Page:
“Oh, Mis’ Field, you didn’t have to lose all that money!”
“Yes, I did, every dollar of it.”
“I declare it’s wicked.”
“There’s a good many things that’s wicked, an’ sometimes I think some things ain’t wicked that we’ve always thought was. I don’t know but the Lord meant everybody to have what belonged to them in spite of everything.”
Mrs. Green stared. “I guess I don’t know jest what you mean, Mis’ Field.”
“I meant everybody ought to have what’s their just due, an’ I believe the Lord will uphold them in it. I’ve about come to the conclusion that folks ought to lay hold of justice themselves if there ain’t no other way, an’ that’s what we’ve got hands for.” Suddenly Mrs. Field’s manner changed. “I know Lois hadn’t ought to be teachin’ school as well as you do,” said she. “I ain’t said much about it, it ain’t my way, but I’ve known it all the time.”
“She’d ought to take a vacation, Mis’ Field, an’ get away from here for a spell. Folks say Green River ain’t very healthy. They say these low meadow-lands are bad. I worried enough about it after my Abby died, thinkin’ what might have been done. It does seem to me that if something was done right away, Lois might get up; but there ain’t no use waitin’. I’ve seen young girls go down; it seems sometimes as if there wa’n’t nothin’ more to them than flowers, an’ they fade away in a day. I’ve been all through it. Mis’ Field, you don’t mind my speakin’ so, do you? Oh, Mis’ Field, don’t feel so bad! I’m real sorry I said anythin’.”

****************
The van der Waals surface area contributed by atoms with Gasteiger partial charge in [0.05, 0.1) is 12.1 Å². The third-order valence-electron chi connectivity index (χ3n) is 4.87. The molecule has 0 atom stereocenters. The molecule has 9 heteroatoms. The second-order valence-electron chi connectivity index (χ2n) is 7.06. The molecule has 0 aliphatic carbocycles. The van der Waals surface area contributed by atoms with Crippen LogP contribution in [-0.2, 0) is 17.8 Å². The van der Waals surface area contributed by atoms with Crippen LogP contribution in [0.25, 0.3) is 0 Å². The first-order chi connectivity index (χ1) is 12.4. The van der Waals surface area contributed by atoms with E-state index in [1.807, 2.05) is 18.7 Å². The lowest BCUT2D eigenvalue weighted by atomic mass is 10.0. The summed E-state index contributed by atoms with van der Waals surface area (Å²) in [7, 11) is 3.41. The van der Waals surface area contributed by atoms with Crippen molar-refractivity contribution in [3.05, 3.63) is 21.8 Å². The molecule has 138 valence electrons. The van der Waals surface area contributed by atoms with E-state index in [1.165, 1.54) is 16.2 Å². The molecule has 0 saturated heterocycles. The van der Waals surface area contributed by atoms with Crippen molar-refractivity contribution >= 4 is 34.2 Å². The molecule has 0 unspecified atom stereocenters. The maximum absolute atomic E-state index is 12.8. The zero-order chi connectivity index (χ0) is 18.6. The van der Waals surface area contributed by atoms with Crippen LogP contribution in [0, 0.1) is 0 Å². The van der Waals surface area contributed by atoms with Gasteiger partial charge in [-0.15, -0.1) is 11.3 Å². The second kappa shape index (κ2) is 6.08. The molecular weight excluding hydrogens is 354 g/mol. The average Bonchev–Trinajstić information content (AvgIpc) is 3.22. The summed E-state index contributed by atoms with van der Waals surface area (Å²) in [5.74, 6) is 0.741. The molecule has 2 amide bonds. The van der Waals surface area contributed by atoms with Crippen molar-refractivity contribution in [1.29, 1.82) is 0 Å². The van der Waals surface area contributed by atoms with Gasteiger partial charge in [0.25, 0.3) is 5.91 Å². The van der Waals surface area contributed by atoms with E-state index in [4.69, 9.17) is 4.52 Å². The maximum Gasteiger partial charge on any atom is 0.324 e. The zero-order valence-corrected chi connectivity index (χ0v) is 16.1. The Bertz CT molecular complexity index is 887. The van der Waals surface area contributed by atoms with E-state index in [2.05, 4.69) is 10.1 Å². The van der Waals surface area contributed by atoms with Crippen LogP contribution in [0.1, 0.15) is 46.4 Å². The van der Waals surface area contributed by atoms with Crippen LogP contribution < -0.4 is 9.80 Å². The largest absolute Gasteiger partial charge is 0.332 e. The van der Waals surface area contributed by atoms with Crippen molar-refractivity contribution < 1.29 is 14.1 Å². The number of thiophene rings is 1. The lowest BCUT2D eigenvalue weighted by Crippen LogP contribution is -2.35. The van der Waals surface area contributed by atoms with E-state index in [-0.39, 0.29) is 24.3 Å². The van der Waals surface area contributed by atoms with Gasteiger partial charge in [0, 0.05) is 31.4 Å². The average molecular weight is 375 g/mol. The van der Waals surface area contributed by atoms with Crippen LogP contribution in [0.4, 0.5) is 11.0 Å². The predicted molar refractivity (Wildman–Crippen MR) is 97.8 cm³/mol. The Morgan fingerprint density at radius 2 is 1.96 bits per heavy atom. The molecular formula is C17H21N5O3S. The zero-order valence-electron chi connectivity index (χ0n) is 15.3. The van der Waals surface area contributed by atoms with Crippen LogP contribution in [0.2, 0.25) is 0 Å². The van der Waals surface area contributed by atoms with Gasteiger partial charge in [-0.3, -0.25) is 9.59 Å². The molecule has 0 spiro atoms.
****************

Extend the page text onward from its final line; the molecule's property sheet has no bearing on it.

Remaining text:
Mrs. Field was shaking with great sobs. “I ain’t—blamin’ you,” she said, brokenly.
Mrs. Green got out her own handkerchief. “Mis’ Field, I wouldn’t have spoken a word, but—I felt as if something ought to be done, if there could be; an’—I thought—so much about my—poor Abby. Lois always makes me think of her; she’s jest about her build; an’—I didn’t know as you—realized.”
“I realized enough,” returned Mrs. Field, catching her breath as she walked on.
“Now I hope you don’t feel any worse because I spoke as I did,” Mrs. Green said, when they reached the gate of the Pratt house.
“You ain’t told me anything I didn’t know,” replied Mrs. Field.
Mrs. Green felt for one of her distorted hands; she held it a second, then she dropped it. Mrs. Field let it hang stiffly the while. It was a fervent demonstration to them, the evidence of unwonted excitement and the deepest feeling. When Mrs. Field entered her sitting-room, the first object that met her eyes was Lois’ face. She was tilted back in the rocking-chair, her slender throat was exposed, her lips were slightly parted, and there was a glassy gleam between her half-open eyelids. Her mother stood looking at her.